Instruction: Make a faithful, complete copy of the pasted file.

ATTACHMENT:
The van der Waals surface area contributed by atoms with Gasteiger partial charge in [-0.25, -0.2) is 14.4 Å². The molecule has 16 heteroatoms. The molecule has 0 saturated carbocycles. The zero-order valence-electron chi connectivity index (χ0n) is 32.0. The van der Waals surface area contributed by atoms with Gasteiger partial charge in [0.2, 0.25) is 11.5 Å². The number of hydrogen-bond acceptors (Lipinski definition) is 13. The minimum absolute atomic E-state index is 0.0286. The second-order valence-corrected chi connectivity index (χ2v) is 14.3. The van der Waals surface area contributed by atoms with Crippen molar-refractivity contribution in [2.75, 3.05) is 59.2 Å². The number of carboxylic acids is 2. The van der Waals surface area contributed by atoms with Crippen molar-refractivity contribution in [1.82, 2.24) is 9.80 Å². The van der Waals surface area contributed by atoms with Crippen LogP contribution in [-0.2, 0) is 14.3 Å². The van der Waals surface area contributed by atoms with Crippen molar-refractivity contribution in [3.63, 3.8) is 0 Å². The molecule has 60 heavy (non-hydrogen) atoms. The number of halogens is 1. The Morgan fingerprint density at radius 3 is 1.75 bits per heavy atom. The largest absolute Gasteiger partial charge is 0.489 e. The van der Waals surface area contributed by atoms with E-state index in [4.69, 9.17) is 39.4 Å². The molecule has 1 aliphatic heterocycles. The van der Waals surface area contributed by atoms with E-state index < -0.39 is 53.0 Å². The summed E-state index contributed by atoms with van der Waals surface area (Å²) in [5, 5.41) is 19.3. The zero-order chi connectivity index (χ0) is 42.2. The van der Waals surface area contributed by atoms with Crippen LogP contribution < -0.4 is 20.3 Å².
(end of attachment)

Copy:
The van der Waals surface area contributed by atoms with Gasteiger partial charge in [-0.25, -0.2) is 14.4 Å². The molecule has 16 heteroatoms. The molecule has 0 saturated carbocycles. The zero-order valence-electron chi connectivity index (χ0n) is 32.0. The van der Waals surface area contributed by atoms with Gasteiger partial charge in [0.2, 0.25) is 11.5 Å². The number of hydrogen-bond acceptors (Lipinski definition) is 13. The minimum absolute atomic E-state index is 0.0286. The second-order valence-corrected chi connectivity index (χ2v) is 14.3. The van der Waals surface area contributed by atoms with Crippen molar-refractivity contribution in [2.75, 3.05) is 59.2 Å². The number of carboxylic acids is 2. The van der Waals surface area contributed by atoms with Crippen molar-refractivity contribution in [1.82, 2.24) is 9.80 Å². The van der Waals surface area contributed by atoms with Crippen LogP contribution in [-0.2, 0) is 14.3 Å². The van der Waals surface area contributed by atoms with Crippen molar-refractivity contribution in [3.63, 3.8) is 0 Å². The molecule has 60 heavy (non-hydrogen) atoms. The number of halogens is 1. The Morgan fingerprint density at radius 3 is 1.75 bits per heavy atom. The largest absolute Gasteiger partial charge is 0.489 e. The van der Waals surface area contributed by atoms with E-state index in [4.69, 9.17) is 39.4 Å². The molecule has 1 aliphatic heterocycles. The van der Waals surface area contributed by atoms with E-state index < -0.39 is 53.0 Å². The summed E-state index contributed by atoms with van der Waals surface area (Å²) in [5, 5.41) is 19.3. The zero-order chi connectivity index (χ0) is 42.2. The van der Waals surface area contributed by atoms with Crippen LogP contribution < -0.4 is 20.3 Å².